It’s been a while since we’ve had a new score to a silent film (the last being We Stood Like Kings’ Berlin), but we’d love to hear more! The latest comes from Mikel Lauki, who identifies his base location as Antarctica. Suitably, his new work was composed to accompany a screening of the silent 1919 Swedish film Herr Arnes Pengar (Sir Arne’s Treasure). The titles of the tracks reflect the narrative. On the surface, the film is about Scottish soldiers who escape from prison and kill all but one member of a family. One of the soldiers falls in love with the surviving member, yet cannot escape his guilt ~ and dire consequences await. The defining image, shown on the cover, is that of a ship stuck in ice. The soldiers cannot get away, because the ship is locked; but neither can they escape from their deeds, for their hearts are frozen as well. Ironically, when a heart begins to thaw, shattering events are set in motion.
Lauki captures this interplay perfectly, aided in great part by the violin of Heike Grafe on the opening tracks and main theme. The glacial ambience of the score is offset by the romantic yearning of the strings, the danger of the setting by subtle electronic beeps and static charges. The opening track (“Break”) serves as an overture, and is one of the album’s finest, seeping dire portents of darkness and doom. This sets the stage for a love theme that is not quite a love theme; it’s a shrouded sort of love, from which secrets have been kept and over which hangs the sword of Damocles.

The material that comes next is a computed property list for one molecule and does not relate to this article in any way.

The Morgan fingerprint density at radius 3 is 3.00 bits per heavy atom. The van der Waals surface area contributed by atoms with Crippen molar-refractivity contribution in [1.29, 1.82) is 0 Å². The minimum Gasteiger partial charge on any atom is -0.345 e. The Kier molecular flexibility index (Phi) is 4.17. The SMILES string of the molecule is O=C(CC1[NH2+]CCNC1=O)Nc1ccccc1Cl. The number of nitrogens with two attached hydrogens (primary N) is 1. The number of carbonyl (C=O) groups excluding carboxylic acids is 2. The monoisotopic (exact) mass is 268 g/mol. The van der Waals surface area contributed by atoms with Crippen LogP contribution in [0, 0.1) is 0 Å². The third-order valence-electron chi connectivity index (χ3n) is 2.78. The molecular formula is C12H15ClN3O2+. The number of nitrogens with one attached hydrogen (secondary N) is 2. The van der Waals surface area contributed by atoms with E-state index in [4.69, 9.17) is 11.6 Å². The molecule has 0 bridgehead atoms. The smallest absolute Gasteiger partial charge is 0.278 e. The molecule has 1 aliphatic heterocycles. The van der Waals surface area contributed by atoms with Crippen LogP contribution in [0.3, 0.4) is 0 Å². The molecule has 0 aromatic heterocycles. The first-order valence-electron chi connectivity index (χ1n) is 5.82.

By using vast, organ like tones, Lauki provides a pure reflection of the landscape and its ice-locked inhabitants. These intensify as the album progresses; the foghorn tones of “Sir Donald” offer an early peak. The creaks of “Sir Arne” effectively convey the expansion of ice, while a looped wind howls through “Visions from Branehög”, a metaphor for intractability. This is one of two older tracks originally composed by Lauki along with Pleq; no seams are present, and it’s easy to see why such selections were made.
The cover image is found 55 minutes into the movie; a dog and its owner occupy the sledge. Although “Dear Dog” arrives early on the album, the track is well-placed for the home listening experience. As the album is half the length of the film, some liberties had to be taken. In its current form, the set progresses slowly and inevitably toward a poignant climax.
Perhaps to nobody’s surprise, the love theme carries the highest emotional weight. Appearing here in three forms, it culminates in the finale (billed as the original version). Love lends the movie its tragic tinge, and without love – even doomed love – the plot would lack its moral center. Nearly a hundred years after its release, Herr Arnes Pengar has found a new, sympathetic ear. (Richard Allen)